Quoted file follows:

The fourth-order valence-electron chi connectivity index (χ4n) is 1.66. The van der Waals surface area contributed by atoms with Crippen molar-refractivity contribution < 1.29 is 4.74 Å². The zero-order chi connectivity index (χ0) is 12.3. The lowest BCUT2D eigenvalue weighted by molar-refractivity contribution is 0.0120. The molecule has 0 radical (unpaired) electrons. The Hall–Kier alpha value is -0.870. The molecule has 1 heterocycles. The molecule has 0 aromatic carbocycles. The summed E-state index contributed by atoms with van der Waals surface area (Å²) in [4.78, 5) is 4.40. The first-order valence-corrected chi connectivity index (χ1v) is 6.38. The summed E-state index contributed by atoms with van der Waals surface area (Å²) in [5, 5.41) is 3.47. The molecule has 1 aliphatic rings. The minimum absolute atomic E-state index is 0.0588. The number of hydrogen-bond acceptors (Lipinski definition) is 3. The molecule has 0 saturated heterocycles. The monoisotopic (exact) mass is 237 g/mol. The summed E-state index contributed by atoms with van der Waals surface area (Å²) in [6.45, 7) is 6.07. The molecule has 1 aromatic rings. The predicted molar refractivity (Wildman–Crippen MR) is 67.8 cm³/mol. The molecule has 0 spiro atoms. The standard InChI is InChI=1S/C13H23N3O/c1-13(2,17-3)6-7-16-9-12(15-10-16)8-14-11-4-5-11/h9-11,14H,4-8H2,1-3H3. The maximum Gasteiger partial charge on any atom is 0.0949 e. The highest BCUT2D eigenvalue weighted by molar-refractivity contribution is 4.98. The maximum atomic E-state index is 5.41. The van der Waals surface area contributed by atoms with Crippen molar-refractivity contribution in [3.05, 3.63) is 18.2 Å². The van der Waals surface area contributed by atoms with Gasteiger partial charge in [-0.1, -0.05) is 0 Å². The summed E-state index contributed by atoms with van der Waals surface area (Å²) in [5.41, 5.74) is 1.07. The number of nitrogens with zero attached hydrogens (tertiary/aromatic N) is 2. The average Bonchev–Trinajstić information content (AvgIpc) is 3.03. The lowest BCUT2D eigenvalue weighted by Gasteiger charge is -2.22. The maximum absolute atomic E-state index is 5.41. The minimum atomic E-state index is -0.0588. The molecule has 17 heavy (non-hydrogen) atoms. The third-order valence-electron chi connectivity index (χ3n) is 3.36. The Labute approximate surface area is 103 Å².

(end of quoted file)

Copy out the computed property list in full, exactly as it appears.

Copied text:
The fourth-order valence-electron chi connectivity index (χ4n) is 1.66. The van der Waals surface area contributed by atoms with Crippen molar-refractivity contribution < 1.29 is 4.74 Å². The zero-order chi connectivity index (χ0) is 12.3. The lowest BCUT2D eigenvalue weighted by molar-refractivity contribution is 0.0120. The molecule has 0 radical (unpaired) electrons. The Hall–Kier alpha value is -0.870. The molecule has 1 heterocycles. The molecule has 0 aromatic carbocycles. The summed E-state index contributed by atoms with van der Waals surface area (Å²) in [4.78, 5) is 4.40. The first-order valence-corrected chi connectivity index (χ1v) is 6.38. The summed E-state index contributed by atoms with van der Waals surface area (Å²) in [5, 5.41) is 3.47. The molecule has 1 aliphatic rings. The minimum absolute atomic E-state index is 0.0588. The number of hydrogen-bond acceptors (Lipinski definition) is 3. The molecule has 0 saturated heterocycles. The monoisotopic (exact) mass is 237 g/mol. The summed E-state index contributed by atoms with van der Waals surface area (Å²) in [6.45, 7) is 6.07. The molecule has 1 aromatic rings. The predicted molar refractivity (Wildman–Crippen MR) is 67.8 cm³/mol. The molecule has 0 spiro atoms. The standard InChI is InChI=1S/C13H23N3O/c1-13(2,17-3)6-7-16-9-12(15-10-16)8-14-11-4-5-11/h9-11,14H,4-8H2,1-3H3. The maximum Gasteiger partial charge on any atom is 0.0949 e. The highest BCUT2D eigenvalue weighted by molar-refractivity contribution is 4.98. The maximum atomic E-state index is 5.41. The van der Waals surface area contributed by atoms with Crippen molar-refractivity contribution in [3.05, 3.63) is 18.2 Å². The van der Waals surface area contributed by atoms with Gasteiger partial charge in [-0.1, -0.05) is 0 Å². The summed E-state index contributed by atoms with van der Waals surface area (Å²) in [5.41, 5.74) is 1.07. The number of nitrogens with zero attached hydrogens (tertiary/aromatic N) is 2. The average Bonchev–Trinajstić information content (AvgIpc) is 3.03. The lowest BCUT2D eigenvalue weighted by Gasteiger charge is -2.22. The maximum absolute atomic E-state index is 5.41. The minimum atomic E-state index is -0.0588. The molecule has 17 heavy (non-hydrogen) atoms. The third-order valence-electron chi connectivity index (χ3n) is 3.36. The Labute approximate surface area is 103 Å².